Static Muscle Work
Definition - What does Static Muscle Work mean?
Static muscle work refers to the capacity to maintain physical exertion throughout an assigned task, requiring prolonged contraction at the site of a particular muscle group(s) without corresponding relaxation to relieve tension. Static workloads are physically taxing to musculature, ligaments, tendons, and the ambient network of nerves that are prone to damage due to constricted blood flow, thus affecting biomechanical functionality of motor responses.
WorkplaceTesting explains Static Muscle Work
The upsurge in static workloads has garnered concern over its debilitating health effects that are often the subject of work-related musculoskeletal disorders (WMSD), placing economic constraints on employers from decreased productivity and medical expenditure costs. To many employees, static muscle work is a culprit for developing immediate fatigue in the muscles, amplified by other contributing factors such as relative force and awkward postures, compromising overall health and safety in the workplace. Many industrial fields carry job demands that require employees to withstand static positions that limit mobility exclusively to primary muscle group(s) at fixed intervals, drawing on evidence of suspected musculoskeletal disorder (MSD) cases.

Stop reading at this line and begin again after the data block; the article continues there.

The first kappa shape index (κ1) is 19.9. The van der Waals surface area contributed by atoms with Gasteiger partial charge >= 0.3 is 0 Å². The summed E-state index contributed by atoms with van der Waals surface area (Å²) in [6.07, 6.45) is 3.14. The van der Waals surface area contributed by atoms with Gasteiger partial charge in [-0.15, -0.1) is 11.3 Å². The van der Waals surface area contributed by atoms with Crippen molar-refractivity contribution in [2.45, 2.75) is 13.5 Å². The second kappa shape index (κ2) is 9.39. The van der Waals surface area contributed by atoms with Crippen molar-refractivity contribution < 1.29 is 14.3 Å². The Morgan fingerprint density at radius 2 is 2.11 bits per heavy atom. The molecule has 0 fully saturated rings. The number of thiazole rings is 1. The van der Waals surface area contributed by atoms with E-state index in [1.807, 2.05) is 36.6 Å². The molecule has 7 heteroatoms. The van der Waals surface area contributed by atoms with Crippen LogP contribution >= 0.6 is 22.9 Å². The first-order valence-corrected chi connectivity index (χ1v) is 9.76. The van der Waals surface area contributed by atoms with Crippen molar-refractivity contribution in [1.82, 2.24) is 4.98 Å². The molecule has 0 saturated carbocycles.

Study reports indicate that static muscle work hampers the interplay between oxygenated-rich blood from reaching targeted muscle(s) while, alternately, disposing of lactic acid buildup that triggers episodes of fatigue. Moreover, sustained periods of static load tasks are likely to have comorbid implications of contact stress where employees may use a hard or sharp surface to compensate for the overstraining effort, albeit, inhibiting circulation from the makeshift contact. Ergonomic solutions are available to help mitigate static load overexposure via adaptive fittings for standardized equipment and workstations, which are conducive measures in reducing the incidence rate for future MSD-related situations.
With static muscle work becoming the norm, many companies must coordinate effective strategies where a position with essential job tasks is compatible with the employee’s ability to meet job performance standards.